The State (McKay) v Cork Circuit Court Judge and O'Connell

JurisdictionIreland
CourtSupreme Court
Judgment Date21 Dec 1937

High Court.

Supreme Court.

The State (McKay) v. Cork Circuit Court Judge and O'Connell.
THE STATE (at the prosecution of B. McKay)
and
THE CIRCUIT COURT JUDGE OF CORK CITY AND COUNTY, acting as the Cork Local Bankruptcy Court, and DANIEL M. J. O'CONNELL, Local Registrar of the Cork Local Bankruptcy Court (1)

Bankruptcy - The "Cork Local Bankruptcy Court" - Whether still in existence - The seal of the Cork Local Bankruptcy Court - Whether jurisdiction and seal transferred to Circuit Court - Delegation by Judge of his powers to Local Registrar - Whether valid - Adjudication of bankruptcy by Local Registrar - Whether exercise of "judicial power" - Natural justice - Absence of provisions enabling Registrar to make orders in bankruptcy - Conduct disentitling prosecutrix to relief by certiorari or prohibition - Form of delegation - Bankruptcy (Ireland) Amendment Act, 1872 (35 &36 Vict. c. 58), sect. 8 - Local Bankruptcy (Ireland) Act, 1888 (51 & 52Vict. c. 44), sects. 4 and 11 - Local Bankruptcy (Ireland) Rules, 1889,rr. 5, 6 - Constitution of the Irish Free State (Saorstát Eireann) Act, 1922. (No. 1 of 1922), Sch. I, Arts. 64, 75 - Courts of Justice Act, 1924 (No. 10of 1924), sects. 48 (vi), 22, 51 - The Deputy Registrar in Bankruptcy (Cork) Act, 1926 (No. 23 of 1926) - Rules of the Circuit Court, Or. XXXV, Or. XLI, r. 14.

Certiorari and Prohibition.

The following statement of facts is taken from the judgment of Sullivan P:—

The prosecutrix in this case carried on the business of a General Dealer at her premises in Cork and Limerick, and had a current account with the Cork Branch of the Provincial Bank of Ireland. On the 14th July, 1933, a debtor's summons, directed to the prosecutrix, issued forth of the Cork Local Bankruptcy Court, at the suit of the Bank, to recover the sum of £904 4s. 3d., alleged to be due by her on foot of her account. On the 31st of July, 1933, the Circuit Judge of Cork, sitting as Judge in the Cork Local Bankruptcy Court, on an application made on behalf of the Bank, extended the time for service of the debtor's summons from the 4th of August to the 11th of October. On the 22nd August, 1933, the Local Registrar of the Cork Local Bankruptcy Court, Daniel M. J. O'Connell, made an order for substituted service of the debtor's summons, and thereby directed that notice of the granting of the debtor's summons, published in 'Iris Oifigiuil' and in the 'Cork Examiner' be deemed service upon the prosecutrix on the 7th day after such publication. Such notice was duly published, and the prosecutrix not having complied with the debtor's summons, the Bank filed a petition for adjudication of bankruptcy. The petition was heard by the Local Registrar on the 11th September, 1933, and an order was made adjudicating her a bankrupt.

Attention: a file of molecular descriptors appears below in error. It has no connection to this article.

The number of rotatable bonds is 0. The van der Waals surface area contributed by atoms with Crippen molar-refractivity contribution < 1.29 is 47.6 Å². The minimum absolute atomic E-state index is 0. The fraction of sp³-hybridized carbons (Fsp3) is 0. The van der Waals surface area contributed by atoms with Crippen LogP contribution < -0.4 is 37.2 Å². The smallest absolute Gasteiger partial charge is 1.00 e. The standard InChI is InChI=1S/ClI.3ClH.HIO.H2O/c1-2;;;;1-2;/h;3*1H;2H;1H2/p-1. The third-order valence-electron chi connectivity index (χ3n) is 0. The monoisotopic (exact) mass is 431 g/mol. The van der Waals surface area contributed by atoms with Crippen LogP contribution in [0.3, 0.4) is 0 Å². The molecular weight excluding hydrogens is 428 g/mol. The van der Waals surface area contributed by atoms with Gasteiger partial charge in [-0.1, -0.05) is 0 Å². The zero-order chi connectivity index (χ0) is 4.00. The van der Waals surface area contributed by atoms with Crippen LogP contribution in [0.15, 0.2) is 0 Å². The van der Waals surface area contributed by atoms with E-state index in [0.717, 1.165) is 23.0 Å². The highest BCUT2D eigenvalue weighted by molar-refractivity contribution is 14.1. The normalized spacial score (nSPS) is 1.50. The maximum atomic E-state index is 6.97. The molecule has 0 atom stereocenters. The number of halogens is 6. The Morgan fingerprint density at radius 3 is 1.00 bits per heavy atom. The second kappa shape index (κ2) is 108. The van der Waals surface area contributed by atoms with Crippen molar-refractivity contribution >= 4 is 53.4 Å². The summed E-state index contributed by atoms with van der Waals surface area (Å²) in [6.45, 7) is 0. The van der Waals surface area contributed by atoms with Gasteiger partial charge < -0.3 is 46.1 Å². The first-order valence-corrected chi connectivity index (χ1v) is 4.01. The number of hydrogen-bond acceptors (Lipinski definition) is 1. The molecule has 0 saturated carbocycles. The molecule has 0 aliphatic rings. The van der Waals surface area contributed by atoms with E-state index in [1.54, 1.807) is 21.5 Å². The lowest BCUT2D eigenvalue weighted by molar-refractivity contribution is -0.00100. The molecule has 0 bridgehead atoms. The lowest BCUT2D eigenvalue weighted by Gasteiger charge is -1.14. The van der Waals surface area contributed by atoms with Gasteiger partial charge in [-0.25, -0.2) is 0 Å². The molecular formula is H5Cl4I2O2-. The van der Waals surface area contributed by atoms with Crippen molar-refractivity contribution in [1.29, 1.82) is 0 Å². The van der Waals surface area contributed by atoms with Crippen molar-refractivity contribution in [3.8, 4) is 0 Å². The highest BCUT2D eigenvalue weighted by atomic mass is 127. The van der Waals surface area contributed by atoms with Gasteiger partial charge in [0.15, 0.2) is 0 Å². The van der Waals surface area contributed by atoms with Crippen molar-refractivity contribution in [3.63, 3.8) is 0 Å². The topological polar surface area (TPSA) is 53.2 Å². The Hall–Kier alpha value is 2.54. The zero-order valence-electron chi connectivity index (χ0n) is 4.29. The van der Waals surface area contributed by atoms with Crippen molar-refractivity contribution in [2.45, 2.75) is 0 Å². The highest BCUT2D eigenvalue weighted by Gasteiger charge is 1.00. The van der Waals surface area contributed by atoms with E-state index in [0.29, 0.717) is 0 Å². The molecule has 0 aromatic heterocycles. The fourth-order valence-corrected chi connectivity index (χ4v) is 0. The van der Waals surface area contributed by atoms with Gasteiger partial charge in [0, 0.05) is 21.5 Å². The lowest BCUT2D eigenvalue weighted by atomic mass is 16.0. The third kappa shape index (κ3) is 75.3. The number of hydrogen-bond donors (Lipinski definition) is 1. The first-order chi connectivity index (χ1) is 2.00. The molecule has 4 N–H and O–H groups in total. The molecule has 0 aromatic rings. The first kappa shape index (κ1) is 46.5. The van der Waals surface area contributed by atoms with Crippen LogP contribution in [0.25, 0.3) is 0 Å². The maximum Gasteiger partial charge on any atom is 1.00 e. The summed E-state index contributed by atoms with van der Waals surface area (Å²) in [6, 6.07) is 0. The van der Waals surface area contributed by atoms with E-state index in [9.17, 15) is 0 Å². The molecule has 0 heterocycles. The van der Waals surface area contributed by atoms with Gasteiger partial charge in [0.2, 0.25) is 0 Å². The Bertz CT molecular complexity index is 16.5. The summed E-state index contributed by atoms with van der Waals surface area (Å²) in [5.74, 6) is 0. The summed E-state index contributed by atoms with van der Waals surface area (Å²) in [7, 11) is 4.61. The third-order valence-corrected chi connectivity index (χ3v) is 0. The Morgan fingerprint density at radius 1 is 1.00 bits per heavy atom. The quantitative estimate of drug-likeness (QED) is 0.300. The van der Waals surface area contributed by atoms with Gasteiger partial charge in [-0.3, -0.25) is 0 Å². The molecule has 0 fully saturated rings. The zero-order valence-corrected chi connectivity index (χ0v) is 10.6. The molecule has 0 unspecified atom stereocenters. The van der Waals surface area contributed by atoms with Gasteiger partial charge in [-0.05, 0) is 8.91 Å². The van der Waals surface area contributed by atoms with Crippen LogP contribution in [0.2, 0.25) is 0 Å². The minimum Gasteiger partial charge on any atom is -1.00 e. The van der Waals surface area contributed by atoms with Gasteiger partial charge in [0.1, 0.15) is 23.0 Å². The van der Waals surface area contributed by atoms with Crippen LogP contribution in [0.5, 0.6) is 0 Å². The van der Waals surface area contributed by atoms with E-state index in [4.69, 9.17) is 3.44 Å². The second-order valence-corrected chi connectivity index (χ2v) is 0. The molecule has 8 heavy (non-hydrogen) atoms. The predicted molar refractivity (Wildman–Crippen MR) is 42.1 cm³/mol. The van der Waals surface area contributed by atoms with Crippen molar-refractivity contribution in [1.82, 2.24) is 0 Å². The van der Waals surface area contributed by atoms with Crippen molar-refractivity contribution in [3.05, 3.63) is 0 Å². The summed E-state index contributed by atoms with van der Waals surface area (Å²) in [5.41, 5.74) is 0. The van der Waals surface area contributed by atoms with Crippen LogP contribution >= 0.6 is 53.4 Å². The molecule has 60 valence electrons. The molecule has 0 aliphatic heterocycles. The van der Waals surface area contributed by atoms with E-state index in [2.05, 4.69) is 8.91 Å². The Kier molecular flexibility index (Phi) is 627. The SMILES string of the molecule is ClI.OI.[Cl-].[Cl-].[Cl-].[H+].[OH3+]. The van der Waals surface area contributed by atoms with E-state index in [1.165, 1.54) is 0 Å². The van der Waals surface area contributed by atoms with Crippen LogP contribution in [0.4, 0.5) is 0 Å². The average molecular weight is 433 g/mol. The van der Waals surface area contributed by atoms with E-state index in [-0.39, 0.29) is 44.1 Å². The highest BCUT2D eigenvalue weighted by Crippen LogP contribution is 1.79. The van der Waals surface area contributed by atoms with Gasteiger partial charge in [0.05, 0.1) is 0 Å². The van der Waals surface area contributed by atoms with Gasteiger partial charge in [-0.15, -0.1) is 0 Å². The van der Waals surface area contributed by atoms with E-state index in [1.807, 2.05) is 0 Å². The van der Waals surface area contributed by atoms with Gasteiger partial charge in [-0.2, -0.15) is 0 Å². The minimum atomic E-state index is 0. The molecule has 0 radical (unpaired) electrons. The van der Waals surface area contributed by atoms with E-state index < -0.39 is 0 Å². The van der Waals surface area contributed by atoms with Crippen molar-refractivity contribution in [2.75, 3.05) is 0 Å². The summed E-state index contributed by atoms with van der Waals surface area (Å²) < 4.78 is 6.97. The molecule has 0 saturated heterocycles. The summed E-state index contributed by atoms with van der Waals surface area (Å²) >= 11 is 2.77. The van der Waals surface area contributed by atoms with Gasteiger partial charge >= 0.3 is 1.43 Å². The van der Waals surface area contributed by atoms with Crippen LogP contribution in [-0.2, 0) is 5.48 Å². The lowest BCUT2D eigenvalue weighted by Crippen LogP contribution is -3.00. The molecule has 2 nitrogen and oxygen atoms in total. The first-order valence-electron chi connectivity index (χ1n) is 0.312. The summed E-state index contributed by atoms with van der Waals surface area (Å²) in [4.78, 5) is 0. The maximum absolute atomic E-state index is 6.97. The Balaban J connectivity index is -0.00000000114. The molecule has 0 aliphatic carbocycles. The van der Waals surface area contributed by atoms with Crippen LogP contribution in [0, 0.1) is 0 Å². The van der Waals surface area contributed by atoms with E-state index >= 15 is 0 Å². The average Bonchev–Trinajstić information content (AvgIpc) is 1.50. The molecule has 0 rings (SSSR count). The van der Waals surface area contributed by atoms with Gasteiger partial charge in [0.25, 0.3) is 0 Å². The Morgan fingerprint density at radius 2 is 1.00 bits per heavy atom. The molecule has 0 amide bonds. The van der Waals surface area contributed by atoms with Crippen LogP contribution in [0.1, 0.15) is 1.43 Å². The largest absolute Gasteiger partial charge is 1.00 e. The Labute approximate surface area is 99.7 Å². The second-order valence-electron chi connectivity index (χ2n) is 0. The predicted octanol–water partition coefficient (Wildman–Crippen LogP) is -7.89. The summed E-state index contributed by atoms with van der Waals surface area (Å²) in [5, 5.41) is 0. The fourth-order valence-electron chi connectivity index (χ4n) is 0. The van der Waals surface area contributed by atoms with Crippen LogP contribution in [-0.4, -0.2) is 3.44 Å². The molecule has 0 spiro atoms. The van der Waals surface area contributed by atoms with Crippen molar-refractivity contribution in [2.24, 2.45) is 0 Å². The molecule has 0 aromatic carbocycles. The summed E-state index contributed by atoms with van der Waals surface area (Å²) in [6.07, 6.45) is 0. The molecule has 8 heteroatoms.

On the 3rd October, 1933, at the first Public Sitting, the prosecutrix appeared in Court and signed the usual surrender submitting to the jurisdiction of the Court.

On the 29th of December, 1933, the Local Registrar made an order giving the Official Assignee of the said Court liberty to sell by private treaty such of the bankrupt's property as was then upon her premises in Cork. By order of the Local Registrar, dated 5th January, 1934, the last mentioned order was amended by adding thereto a direction that the property of the bankrupt on her premises in Limerick be sold by public auction; and by a subsequent order, dated the 26th January, 1934, the Local Registrar directed that her property upon the Limerick premises be sold by private treaty. In pursuance of the orders so made, the Official Assignee of the Cork Local Bankruptcy Court, David C. Neligan, caused the goods and chattels of the prosecutrix on her premises in Cork and Limerick to be seized and sold. On the 13th March, 1934, the Bank applied for, and obtained from the Local Registrar, an order declaring them to be equitable mortgagees by deposit of title deeds of the Limerick premises, and directing a sale of the said premises, and that order was affirmed on appeal by the Circuit Judge on the 20th April, 1934. On the hearing of that application by the Registrar and on the hearing of the appeal the prosecutrix was represented by counsel and solicitor, and was similarly represented on four applications by her for maintenance made on 19th December, 1933, 18th January, 1934, 1st March, 1934, and 20th April, 1934, which applications were granted by the Circuit Judge. At no stage of those proceedings was any objection to the jurisdiction of the Court raised by the prosecutrix or on her behalf.

On the 30th July, 1934, the prosecutrix applied for, and obtained from this Court, a conditional order of certiorariand prohibition, directed to the Circuit Judge of Cork and to Daniel M. J. O'Connell, Local Registrar of the Cork Local Bankruptcy Court, to bring before the Court for the purpose of being quashed the orders made by the Local Registrar on the 22nd August, 1933, 11th September, 1933, 29th December, 1933, 5th January, 1934, and 26th January, 1934, and to prohibit the Circuit Judge and Local Registrar from further proceeding in the said bankruptcy matter on the grounds:—That each of the said orders was bad on its face, having been made without and in excess of jurisdiction, and that the said orders were of no effect and were null and void as against the prosecutrix, and that the said Daniel M. J. O'Connell, Local Registrar of the Cork Local Bankruptcy Court, was assuming to exercise the judicial power of Saorstát Éireann éireann.